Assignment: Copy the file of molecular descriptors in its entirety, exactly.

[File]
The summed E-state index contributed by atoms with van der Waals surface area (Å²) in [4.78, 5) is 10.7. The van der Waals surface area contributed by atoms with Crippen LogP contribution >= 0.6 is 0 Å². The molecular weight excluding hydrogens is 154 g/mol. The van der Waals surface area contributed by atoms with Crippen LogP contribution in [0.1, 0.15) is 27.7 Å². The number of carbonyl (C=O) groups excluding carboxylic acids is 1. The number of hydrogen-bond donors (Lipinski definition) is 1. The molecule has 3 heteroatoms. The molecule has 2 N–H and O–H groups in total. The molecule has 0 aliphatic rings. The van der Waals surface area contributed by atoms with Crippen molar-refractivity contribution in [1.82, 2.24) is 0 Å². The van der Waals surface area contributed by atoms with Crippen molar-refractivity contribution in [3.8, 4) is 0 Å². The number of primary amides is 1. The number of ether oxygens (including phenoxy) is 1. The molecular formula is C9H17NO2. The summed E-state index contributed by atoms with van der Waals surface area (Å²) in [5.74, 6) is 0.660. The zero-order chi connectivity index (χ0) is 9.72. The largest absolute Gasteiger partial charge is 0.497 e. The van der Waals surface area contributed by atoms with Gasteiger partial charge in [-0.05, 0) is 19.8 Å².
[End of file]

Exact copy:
The summed E-state index contributed by atoms with van der Waals surface area (Å²) in [4.78, 5) is 10.7. The van der Waals surface area contributed by atoms with Crippen LogP contribution >= 0.6 is 0 Å². The molecular weight excluding hydrogens is 154 g/mol. The van der Waals surface area contributed by atoms with Crippen LogP contribution in [0.1, 0.15) is 27.7 Å². The number of carbonyl (C=O) groups excluding carboxylic acids is 1. The number of hydrogen-bond donors (Lipinski definition) is 1. The molecule has 3 heteroatoms. The molecule has 2 N–H and O–H groups in total. The molecule has 0 aliphatic rings. The van der Waals surface area contributed by atoms with Crippen molar-refractivity contribution in [1.82, 2.24) is 0 Å². The van der Waals surface area contributed by atoms with Crippen molar-refractivity contribution in [3.8, 4) is 0 Å². The number of primary amides is 1. The number of ether oxygens (including phenoxy) is 1. The molecular formula is C9H17NO2. The summed E-state index contributed by atoms with van der Waals surface area (Å²) in [5.74, 6) is 0.660. The zero-order chi connectivity index (χ0) is 9.72. The largest absolute Gasteiger partial charge is 0.497 e. The van der Waals surface area contributed by atoms with Gasteiger partial charge in [-0.05, 0) is 19.8 Å².